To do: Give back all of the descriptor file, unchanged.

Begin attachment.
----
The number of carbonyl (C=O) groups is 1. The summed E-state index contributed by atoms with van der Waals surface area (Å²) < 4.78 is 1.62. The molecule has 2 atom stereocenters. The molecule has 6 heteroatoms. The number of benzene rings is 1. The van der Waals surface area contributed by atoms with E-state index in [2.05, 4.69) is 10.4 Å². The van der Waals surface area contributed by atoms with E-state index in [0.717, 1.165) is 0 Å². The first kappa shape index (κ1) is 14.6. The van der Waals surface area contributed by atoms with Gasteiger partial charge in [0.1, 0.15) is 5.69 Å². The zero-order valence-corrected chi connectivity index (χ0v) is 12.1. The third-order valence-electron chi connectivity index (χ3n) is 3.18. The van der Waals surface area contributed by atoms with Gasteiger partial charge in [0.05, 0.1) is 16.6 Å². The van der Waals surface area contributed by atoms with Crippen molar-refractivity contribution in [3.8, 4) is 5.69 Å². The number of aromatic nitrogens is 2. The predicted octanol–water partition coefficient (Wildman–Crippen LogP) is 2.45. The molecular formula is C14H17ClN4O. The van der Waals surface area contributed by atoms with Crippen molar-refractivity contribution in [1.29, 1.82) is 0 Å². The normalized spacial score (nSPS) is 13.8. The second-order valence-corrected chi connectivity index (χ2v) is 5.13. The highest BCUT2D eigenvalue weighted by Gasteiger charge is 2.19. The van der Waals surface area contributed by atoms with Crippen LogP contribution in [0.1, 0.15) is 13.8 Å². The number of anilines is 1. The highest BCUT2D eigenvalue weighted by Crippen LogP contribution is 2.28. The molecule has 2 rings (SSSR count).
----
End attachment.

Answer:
The number of carbonyl (C=O) groups is 1. The summed E-state index contributed by atoms with van der Waals surface area (Å²) < 4.78 is 1.62. The molecule has 2 atom stereocenters. The molecule has 6 heteroatoms. The number of benzene rings is 1. The van der Waals surface area contributed by atoms with E-state index in [2.05, 4.69) is 10.4 Å². The van der Waals surface area contributed by atoms with E-state index in [0.717, 1.165) is 0 Å². The first kappa shape index (κ1) is 14.6. The van der Waals surface area contributed by atoms with Gasteiger partial charge in [0.1, 0.15) is 5.69 Å². The zero-order valence-corrected chi connectivity index (χ0v) is 12.1. The third-order valence-electron chi connectivity index (χ3n) is 3.18. The van der Waals surface area contributed by atoms with Gasteiger partial charge in [0.05, 0.1) is 16.6 Å². The van der Waals surface area contributed by atoms with Crippen molar-refractivity contribution in [3.8, 4) is 5.69 Å². The number of aromatic nitrogens is 2. The predicted octanol–water partition coefficient (Wildman–Crippen LogP) is 2.45. The molecular formula is C14H17ClN4O. The van der Waals surface area contributed by atoms with Crippen molar-refractivity contribution in [1.29, 1.82) is 0 Å². The normalized spacial score (nSPS) is 13.8. The second-order valence-corrected chi connectivity index (χ2v) is 5.13. The highest BCUT2D eigenvalue weighted by Gasteiger charge is 2.19. The van der Waals surface area contributed by atoms with Crippen LogP contribution in [0.1, 0.15) is 13.8 Å². The number of anilines is 1. The highest BCUT2D eigenvalue weighted by Crippen LogP contribution is 2.28. The molecule has 2 rings (SSSR count).